I will say here what I say to my patients who I think are a good fit but who are skeptical of this model: healing happens in groups. Yes, individual work is important, and for some people that individual work needs to happen first before entering a group space, but for generations across time, across cultures, and across the world, healing has happened in communities, when we witness and are witnessed in this process and we begin to embody the sense that we are all connected in more ways than we ever dreamed.  

During the medicine sessions, this is not group talk therapy, although we are together in the same room each person is having their own experience with the medicine. Typically, everyone is wearing eyeshades and music is playing while at least two facilitators carefully watch over the group, providing support when needed, but mostly leaving participants to explore their own innate ability to heal themselves, with support from others. All are welcome in this room, laughing, crying, and complete silence, it is all ok and requires no explanation.  

When we have shared experiences of transcendence, of entering the depths of sorrow, of embodying joy and playfulness, of connecting deeply with those around us, we find that we are better able to do those things in our everyday lives: with our families, our friends, and our community. We are able to bring these learnings back to those we love, facilitating a deeper connection with others, and ourselves.  And for those who feel they lack those relationships in their lives currently, practicing this kind of vulnerability opens the door of possibility that community is not only possible but accessible. Connection often doesn’t just happen in the culture we currently live in, it's not a given - it must be sought out and practiced. Coming together in a group with a shared purpose gives each of us the opportunity to practice vulnerability and connection with others in ways we are not often afforded in our everyday lives.  

I know I keep referring to “we” and “us”.  I have done this because we come into this group together. The group is not a service we as therapists and medical providers are giving to you. We are in this place together, learning and growing along with you, and for that we thank you for taking this leap.  




If you're interested in learning more about our Group Ketamine-Assisted Therapy sessions, visit our webpage. 

If you're in the Utah area, we are leading Group Ketamine-Assisted Therapy sessions focused on chronic and serious illness at our Murray Clinic starting October 9th. One-on-one intake visits are currently open until October 4th. To learn more or to book your spot email INFO-UTAH@NUMINUS.COM or call 1 (801) 369-8989.



Pride Month: Fostering Mental Health & Advocacy

Numinus Stands with the LGBTQ2+ Community

June 6th, 2023, the Human Rights Campaign (HRC), a leading LGBTQ+ advocacy group, declared a state of emergency for LGBTQ+ individuals in the United States due to a surge in anti-LGBTQ+ legislation, primarily targeting transgender Americans. In 2023 alone, legislators from 41 US states introduced more than 525 anti-LGBTQ+ bills, with 220 of them specifically aimed at transgender people. These bills encompass a wide range of measures, such as denying transgender students the right to participate in sports, restricting access to gender-affirming healthcare, and prohibiting transgender individuals from using certain bathrooms.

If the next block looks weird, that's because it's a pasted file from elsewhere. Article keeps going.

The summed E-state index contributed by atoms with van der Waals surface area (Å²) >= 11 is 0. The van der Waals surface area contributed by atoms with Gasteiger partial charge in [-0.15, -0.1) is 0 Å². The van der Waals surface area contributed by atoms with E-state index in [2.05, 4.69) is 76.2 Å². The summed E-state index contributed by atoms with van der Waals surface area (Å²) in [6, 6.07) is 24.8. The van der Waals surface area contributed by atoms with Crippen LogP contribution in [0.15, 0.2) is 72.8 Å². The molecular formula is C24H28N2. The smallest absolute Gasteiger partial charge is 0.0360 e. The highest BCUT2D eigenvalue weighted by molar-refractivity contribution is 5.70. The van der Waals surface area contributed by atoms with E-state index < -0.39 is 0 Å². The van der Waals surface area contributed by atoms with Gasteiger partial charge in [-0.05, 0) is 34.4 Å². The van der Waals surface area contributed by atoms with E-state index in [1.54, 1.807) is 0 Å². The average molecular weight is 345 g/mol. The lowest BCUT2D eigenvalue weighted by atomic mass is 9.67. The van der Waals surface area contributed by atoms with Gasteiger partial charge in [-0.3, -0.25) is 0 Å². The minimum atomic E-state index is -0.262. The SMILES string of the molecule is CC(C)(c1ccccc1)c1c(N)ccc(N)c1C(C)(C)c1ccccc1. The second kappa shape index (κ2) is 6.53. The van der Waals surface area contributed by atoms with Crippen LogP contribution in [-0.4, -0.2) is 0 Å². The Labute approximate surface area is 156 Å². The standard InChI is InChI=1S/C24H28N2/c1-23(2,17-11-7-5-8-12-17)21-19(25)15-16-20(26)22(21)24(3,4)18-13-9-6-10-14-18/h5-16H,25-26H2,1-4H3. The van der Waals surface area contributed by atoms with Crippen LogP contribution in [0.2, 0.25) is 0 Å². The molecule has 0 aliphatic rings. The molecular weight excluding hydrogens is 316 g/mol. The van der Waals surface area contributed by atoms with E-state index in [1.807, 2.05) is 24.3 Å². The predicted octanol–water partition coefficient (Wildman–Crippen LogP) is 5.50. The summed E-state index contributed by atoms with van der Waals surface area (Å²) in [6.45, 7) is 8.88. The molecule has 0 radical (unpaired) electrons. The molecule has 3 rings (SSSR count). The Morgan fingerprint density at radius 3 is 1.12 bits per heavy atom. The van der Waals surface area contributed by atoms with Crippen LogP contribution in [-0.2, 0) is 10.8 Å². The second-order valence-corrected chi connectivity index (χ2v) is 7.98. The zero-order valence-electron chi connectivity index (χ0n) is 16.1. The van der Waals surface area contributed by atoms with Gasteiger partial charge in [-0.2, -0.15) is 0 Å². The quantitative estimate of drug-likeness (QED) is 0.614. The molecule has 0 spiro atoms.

Statistics derived from the Trevor Project's 2023 National Survey on the Mental Health of LGBTQ Young People reveal alarming figures. Within the past year, nearly 50% of transmen, transwomen, and nonbinary/genderqueer youth aged 13-25 seriously contemplated suicide, while over 20% of transgender young individuals attempted suicide. The survey also uncovered that rates of suicidal ideation, suicide attempts, depression, and anxiety among LGBTQ+ youth are two-to-three times higher compared to cisgender, heterosexual peers. The adverse effects of anti-LGBTQ+ legislation directly impact the mental health of queer youth.

We are currently facing an unprecedented mental health crisis within the LGBTQ2+ community. Without decisive and meaningful action, the social and political climate in the United States will continue to jeopardize the health and well-being of queer individuals. As a queer healthcare provider myself, I am devastated and appalled by the ongoing threats to the basic rights of queer people in our country. This Pride Season, it is my hope that mental health providers and organizations will reflect on how we can further advocate for and support the LGBTQ2+ community. Mere symbolic gestures, such as flying flags or posting on social media, will not suffice. We require fundamental and structural changes that permeate every aspect of mental healthcare, including the creation of affirming patient-care spaces and the elevation of queer voices in decision-making processes within institutions. The choices we make today will have a direct impact on the mental health outcomes of LGBTQ2+ individuals for generations to come.

At Numinus, we are committed to fostering a safe and inclusive environment for the LGBTQ2+ community. We prioritize creating a space where individuals of all gender identities and sexual orientations feel respected, affirmed, and free from discrimination. We strive to ensure that our services are accessible, sensitive, and tailored to meet the diverse needs of the LGBTQ2+ community. To our LGBTQ2+ clients and fellow providers, please know that you are seen, valid, and indispensable. Each of you brings unique contributions to this world that no one else can replicate, and together, we collectively enhance the beauty of this world.


LGBTQ+ Mental Health Resources

If you require emergency support or assistance, please reach out to the available support networks:


Written by Dr. Deven Jennings DNP, PMHNP-BC, APRN